Over the last six years, Canterbury Christ Church University and Genea Biomedx have been working collaboratively on research and knowledge exchange projects that aim to transform IVF industry practice.
Genea Biomedx, part of Genea, is a pioneering provider of fertility treatment and developer of innovative medical devices, founded in Australia over 35 years ago and is now the employer of over 400 staff worldwide.
Reader in Reproductive Science, Dr Katie Harvey and Professor of Evolutionary Biology, Simon Harvey, both teach in the Section of Natural and Applied Sciences in the School of Psychology and Life Sciences, and they established a research relationship with Genea Biomedx in 2016.
Their partnership work focuses on the reduction and potential replacement of the use of non-human animal-derived embryos in testing IVF media quality. The culture media is a critical part of IVF as it is used to support cell growth and mimics the natural environment of a developing embryo.
Genea has also supported the work of postgraduate students through funding PhD alumna Dr Naki Adjirackor who recently completed her studies and by the provision of industry expertise and consumable materials for experiments.
Katie, also the Course Director for the Biomedical Science and Human Biology undergraduate courses at Canterbury Christ Church University, said: “I am very pleased to be working with Genea Biomedx. We are doing research that has the potential to make a real difference, and that answers key questions that the industry is interested in. It is a great opportunity.
“I hope that collaborations like this will continue to be fostered and existing ones will grow. They are valuable to the University, to the postgraduate and undergraduate students working on the projects, and to the industries themselves. Working with companies is also a great way to get real-world examples and case studies integrated into our undergraduate teaching.”
PhD student Kate Bohacz is continuing the work with Genea. Kate said: “If an easy-to-use test kit could be developed that used human pluripotent stem cells as an alternative to the mouse embryos that are usually used, then not only would this be a cost-effective way to manage quality control procedures, but it would, critically, reduce the use of animals in such processes.”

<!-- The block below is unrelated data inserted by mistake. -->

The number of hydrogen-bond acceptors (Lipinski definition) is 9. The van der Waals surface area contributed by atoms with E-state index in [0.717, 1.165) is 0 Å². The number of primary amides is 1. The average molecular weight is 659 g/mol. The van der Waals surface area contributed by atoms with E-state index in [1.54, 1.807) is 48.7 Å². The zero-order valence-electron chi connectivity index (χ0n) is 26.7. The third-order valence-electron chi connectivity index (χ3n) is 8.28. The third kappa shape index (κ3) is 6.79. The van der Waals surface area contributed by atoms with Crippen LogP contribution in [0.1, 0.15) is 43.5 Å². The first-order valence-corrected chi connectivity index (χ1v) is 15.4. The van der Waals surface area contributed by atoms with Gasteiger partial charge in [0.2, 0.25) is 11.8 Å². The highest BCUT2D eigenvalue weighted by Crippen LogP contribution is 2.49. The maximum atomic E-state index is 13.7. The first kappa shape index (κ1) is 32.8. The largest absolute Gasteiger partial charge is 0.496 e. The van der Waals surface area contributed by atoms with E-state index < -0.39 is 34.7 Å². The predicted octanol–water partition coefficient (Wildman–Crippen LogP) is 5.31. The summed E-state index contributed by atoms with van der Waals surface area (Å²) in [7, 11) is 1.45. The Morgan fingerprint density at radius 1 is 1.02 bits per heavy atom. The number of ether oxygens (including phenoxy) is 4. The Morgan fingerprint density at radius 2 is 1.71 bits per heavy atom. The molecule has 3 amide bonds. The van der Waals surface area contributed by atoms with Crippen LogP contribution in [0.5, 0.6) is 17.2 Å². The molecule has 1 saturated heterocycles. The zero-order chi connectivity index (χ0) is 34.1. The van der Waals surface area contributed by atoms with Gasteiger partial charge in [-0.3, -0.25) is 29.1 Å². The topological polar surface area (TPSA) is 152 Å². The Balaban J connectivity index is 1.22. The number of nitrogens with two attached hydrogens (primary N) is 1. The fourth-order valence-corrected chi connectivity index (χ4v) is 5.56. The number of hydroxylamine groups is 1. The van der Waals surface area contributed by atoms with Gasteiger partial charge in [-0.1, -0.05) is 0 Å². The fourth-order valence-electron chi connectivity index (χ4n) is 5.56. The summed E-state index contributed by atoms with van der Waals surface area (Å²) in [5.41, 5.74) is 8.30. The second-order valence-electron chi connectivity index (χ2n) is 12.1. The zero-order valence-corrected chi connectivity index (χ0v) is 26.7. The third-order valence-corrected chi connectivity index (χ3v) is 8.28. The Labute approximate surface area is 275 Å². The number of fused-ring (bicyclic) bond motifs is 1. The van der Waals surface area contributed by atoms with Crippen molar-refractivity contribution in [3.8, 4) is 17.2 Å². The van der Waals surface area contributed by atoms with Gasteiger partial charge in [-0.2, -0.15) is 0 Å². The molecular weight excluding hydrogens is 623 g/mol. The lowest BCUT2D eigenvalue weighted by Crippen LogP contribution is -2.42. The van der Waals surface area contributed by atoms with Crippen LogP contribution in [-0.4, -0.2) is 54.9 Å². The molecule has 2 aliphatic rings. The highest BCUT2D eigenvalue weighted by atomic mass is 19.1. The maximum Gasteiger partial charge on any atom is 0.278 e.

Genea Biomedx commended the ongoing partnership with Canterbury Christ Church.
“Working together has presented significant benefits to our business. We have been fortunate to collaborate on some key projects and in this case, Genea funded a PhD programme, which has resulted in valuable data that we are likely to use in the future to further our own product development, possibly leading to commercialisation of a novel assay.
“We have been involved in various projects, working collaboratively with the University, by providing our equipment on loan or in-kind. We see such contributions as an important way of engaging and supporting the academic community, at the same time as using the research outcomes in our own development.
“I’d encourage other companies to consider such opportunities to collaborate with Christ Church and academia in general.” Tom Beckitt Global Product Manager & Principal Scientist at Genea Biomedx.
Some of this research has been performed at Canterbury Christ Church’s Life Sciences Industry Liaison Lab, based at Discovery Park, where the University is also working with pharmaceutical and biotechnology industries to make real-world differences. Teams here have also been working on solutions for early detection of lung cancer, therapeutic potential of venoms and antibiotic resistance to name but a few.
Dr Carol Trim is also Course Director for the Animal Science, Biology, Biomolecular Science, Ecology and Plant Science Courses. She supervises several master’s students that all work with venom in a range of areas such as cancer research, antimicrobials, and venom characterisation.
She was also the supervisor of BAFTA-winning English naturalist, explorer, writer, and television presenter Steve Backshall who graduated from Christ Church with an MSc by Research in Biosciences in 2020.
Dr Cornelia Wilson, Senior Lecturer in the School of Psychology and Life Sciences and the Academic Laboratory Manager of the Liaison Lab, is working on research focused on the potential use of microscopic nanoparticles called exosomes to help in the early detection of lung cancer.
Katie and Simon also work with Topigs Norsvin, the leading swine genetics company; they too are funding a PhD student, Lucy Vining who is currently nearing the end of her studies. Working with both Topigs Norsvin and Genea Biomedx has facilitated research that involved both companies. This work aims to develop commercially viable ways of freezing pig embryos, a process not currently standard practice in pig breeding, but one that is routine in cattle and in human IVF.
Being able to freeze pig embryos using Gavi – a unique cryopreservation device designed by Genea Biomedx is a unique opportunity. Shipping frozen embryos around would be more preferable than transporting the animals themselves.
Professor Simon Harvey said: “Collaboration is central to progress in the life sciences. That means both between universities and businesses, but collaboration between businesses is vital; it’s vital that universities do their part in fostering and supporting such interactions.”
Christ Church has also recently partnered with Comax Life Sciences, who are funding a Masters student to investigate new ways to combat the transmission of diseases. This work is being undertaken by Dr Cornelia Wilson and Dr Lee Byrne.
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